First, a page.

Hope you all had a marvelous weekend, and made a big deal over the mothers in your life!
I am feeling refreshed from a few days at the beach with some of my best girlfriends, and came home to sweet notes, ice cream, and a spa day to use this week. It’s always nice to have the chance to miss my daughter and remember how lucky I am to spend time with her every day.
The beach was perfect- gorgeous weather and time with two of my best girlfriends. We’ve known each other since elementary school (crazy!) and they were in my wedding nearly ten years ago. Friends like that are extra special and after doing so much of the “get to know you” thing this year in a new town, it was incredibly refreshing to be with people who already know me (probably too well!)
I also got in a number of walks or walk/runs and we did a short strength session together.
I was reminded lately of the importance of Pilates for pregnancy, and for runners in general. The exercises are gentle enough for a beginner, but challenging enough for advanced athletes as well.
Pilates includes all of the following benefits:
- a focus on core strength
Each of those are crucial for runners. We often neglect to work on balance, flexibility and posture. Any weaknesses in those areas will eventually show up in overuse injuries.
In addition, pregnant runners especially benefit from Pilates because of the focus on the pelvic floor. Pregnancy stretches out these muscles which can lead to inconveniences (such as less bladder control, waking up to pee multiple times a night) or weak muscle control. After menopause, a weak pelvic floor can lead to prolapse (where the pelvic organs move down).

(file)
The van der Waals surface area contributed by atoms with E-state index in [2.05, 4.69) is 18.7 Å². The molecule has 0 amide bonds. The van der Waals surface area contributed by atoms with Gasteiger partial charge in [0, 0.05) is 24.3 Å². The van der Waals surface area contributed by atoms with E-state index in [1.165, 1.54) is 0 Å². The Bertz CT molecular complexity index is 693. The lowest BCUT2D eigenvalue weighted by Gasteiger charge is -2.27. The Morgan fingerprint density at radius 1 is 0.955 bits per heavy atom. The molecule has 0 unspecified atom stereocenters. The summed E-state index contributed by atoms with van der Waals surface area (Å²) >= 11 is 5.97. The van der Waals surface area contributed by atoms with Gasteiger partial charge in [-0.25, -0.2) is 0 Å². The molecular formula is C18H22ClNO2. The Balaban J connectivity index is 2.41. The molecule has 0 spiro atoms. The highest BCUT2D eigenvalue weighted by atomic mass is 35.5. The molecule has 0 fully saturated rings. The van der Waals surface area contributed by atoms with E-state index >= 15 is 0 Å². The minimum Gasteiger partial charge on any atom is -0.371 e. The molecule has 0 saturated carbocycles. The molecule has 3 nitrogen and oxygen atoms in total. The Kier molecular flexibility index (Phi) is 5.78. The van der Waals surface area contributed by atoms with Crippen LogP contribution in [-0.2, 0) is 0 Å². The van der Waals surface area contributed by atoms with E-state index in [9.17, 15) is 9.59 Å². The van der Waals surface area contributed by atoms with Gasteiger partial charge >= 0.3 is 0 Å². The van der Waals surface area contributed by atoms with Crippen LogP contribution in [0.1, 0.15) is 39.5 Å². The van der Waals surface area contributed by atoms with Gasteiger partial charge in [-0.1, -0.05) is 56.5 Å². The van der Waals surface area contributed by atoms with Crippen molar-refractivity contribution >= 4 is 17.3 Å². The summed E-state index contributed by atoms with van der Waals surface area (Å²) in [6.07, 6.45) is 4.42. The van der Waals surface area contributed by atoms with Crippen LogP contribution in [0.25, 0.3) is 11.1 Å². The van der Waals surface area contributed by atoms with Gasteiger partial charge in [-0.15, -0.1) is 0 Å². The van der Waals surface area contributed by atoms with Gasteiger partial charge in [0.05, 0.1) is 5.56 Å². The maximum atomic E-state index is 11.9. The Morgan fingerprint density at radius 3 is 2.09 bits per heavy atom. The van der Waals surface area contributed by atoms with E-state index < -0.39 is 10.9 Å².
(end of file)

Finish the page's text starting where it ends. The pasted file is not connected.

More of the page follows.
A stronger pelvic floor improves labor and delivery (stronger muscles for pushing the baby out) and prevents other issues down the road.
Kegels are the standard pelvic floor exercise, but many Pilates exercises also help to strengthen them, including leg lifts, bridges and core work.
This is a fantastic article about the importance of squats for pelvic floor strengthening (and a smoother, stronger labor and delivery). Plus, it emphasizes the fact that pregnancy does not cause pelvic floor disorders- all women should be aware of these muscles.
If you’re pregnant, are you working on your pelvic floor?
If you’re not pregnant, do you include Pilates or other core and pelvic stability exercises?